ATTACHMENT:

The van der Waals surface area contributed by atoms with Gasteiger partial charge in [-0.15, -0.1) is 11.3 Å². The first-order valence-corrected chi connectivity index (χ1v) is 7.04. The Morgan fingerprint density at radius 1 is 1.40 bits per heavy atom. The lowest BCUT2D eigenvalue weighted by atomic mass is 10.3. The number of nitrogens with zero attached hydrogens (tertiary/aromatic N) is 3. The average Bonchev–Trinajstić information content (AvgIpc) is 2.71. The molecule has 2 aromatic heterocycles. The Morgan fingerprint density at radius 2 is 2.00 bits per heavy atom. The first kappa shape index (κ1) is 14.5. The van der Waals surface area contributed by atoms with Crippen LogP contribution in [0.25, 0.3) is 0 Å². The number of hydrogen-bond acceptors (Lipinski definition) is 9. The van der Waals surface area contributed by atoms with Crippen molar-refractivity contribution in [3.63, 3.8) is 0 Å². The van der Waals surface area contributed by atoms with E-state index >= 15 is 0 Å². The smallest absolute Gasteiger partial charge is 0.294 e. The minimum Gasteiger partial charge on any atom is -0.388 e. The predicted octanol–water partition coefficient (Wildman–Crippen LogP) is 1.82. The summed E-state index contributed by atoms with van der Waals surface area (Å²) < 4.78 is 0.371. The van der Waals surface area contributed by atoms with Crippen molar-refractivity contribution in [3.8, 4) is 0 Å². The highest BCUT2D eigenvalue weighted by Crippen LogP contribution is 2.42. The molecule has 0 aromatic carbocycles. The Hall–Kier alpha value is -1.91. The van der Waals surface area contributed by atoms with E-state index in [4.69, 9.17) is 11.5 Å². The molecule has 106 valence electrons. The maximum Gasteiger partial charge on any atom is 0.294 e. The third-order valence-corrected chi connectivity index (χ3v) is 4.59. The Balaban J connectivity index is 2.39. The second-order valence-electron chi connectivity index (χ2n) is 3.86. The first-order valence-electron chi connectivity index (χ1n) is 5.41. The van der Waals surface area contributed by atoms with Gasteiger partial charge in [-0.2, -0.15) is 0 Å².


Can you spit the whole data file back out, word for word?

The van der Waals surface area contributed by atoms with Gasteiger partial charge in [-0.15, -0.1) is 11.3 Å². The first-order valence-corrected chi connectivity index (χ1v) is 7.04. The Morgan fingerprint density at radius 1 is 1.40 bits per heavy atom. The lowest BCUT2D eigenvalue weighted by atomic mass is 10.3. The number of nitrogens with zero attached hydrogens (tertiary/aromatic N) is 3. The average Bonchev–Trinajstić information content (AvgIpc) is 2.71. The molecule has 2 aromatic heterocycles. The Morgan fingerprint density at radius 2 is 2.00 bits per heavy atom. The first kappa shape index (κ1) is 14.5. The van der Waals surface area contributed by atoms with Crippen LogP contribution in [0.25, 0.3) is 0 Å². The number of hydrogen-bond acceptors (Lipinski definition) is 9. The van der Waals surface area contributed by atoms with Crippen molar-refractivity contribution in [3.63, 3.8) is 0 Å². The van der Waals surface area contributed by atoms with E-state index >= 15 is 0 Å². The smallest absolute Gasteiger partial charge is 0.294 e. The minimum Gasteiger partial charge on any atom is -0.388 e. The predicted octanol–water partition coefficient (Wildman–Crippen LogP) is 1.82. The summed E-state index contributed by atoms with van der Waals surface area (Å²) < 4.78 is 0.371. The van der Waals surface area contributed by atoms with Crippen molar-refractivity contribution in [3.8, 4) is 0 Å². The highest BCUT2D eigenvalue weighted by Crippen LogP contribution is 2.42. The molecule has 0 aromatic carbocycles. The Hall–Kier alpha value is -1.91. The van der Waals surface area contributed by atoms with E-state index in [4.69, 9.17) is 11.5 Å². The molecule has 106 valence electrons. The maximum Gasteiger partial charge on any atom is 0.294 e. The third-order valence-corrected chi connectivity index (χ3v) is 4.59. The Balaban J connectivity index is 2.39. The second-order valence-electron chi connectivity index (χ2n) is 3.86. The first-order valence-electron chi connectivity index (χ1n) is 5.41. The van der Waals surface area contributed by atoms with Gasteiger partial charge in [-0.2, -0.15) is 0 Å².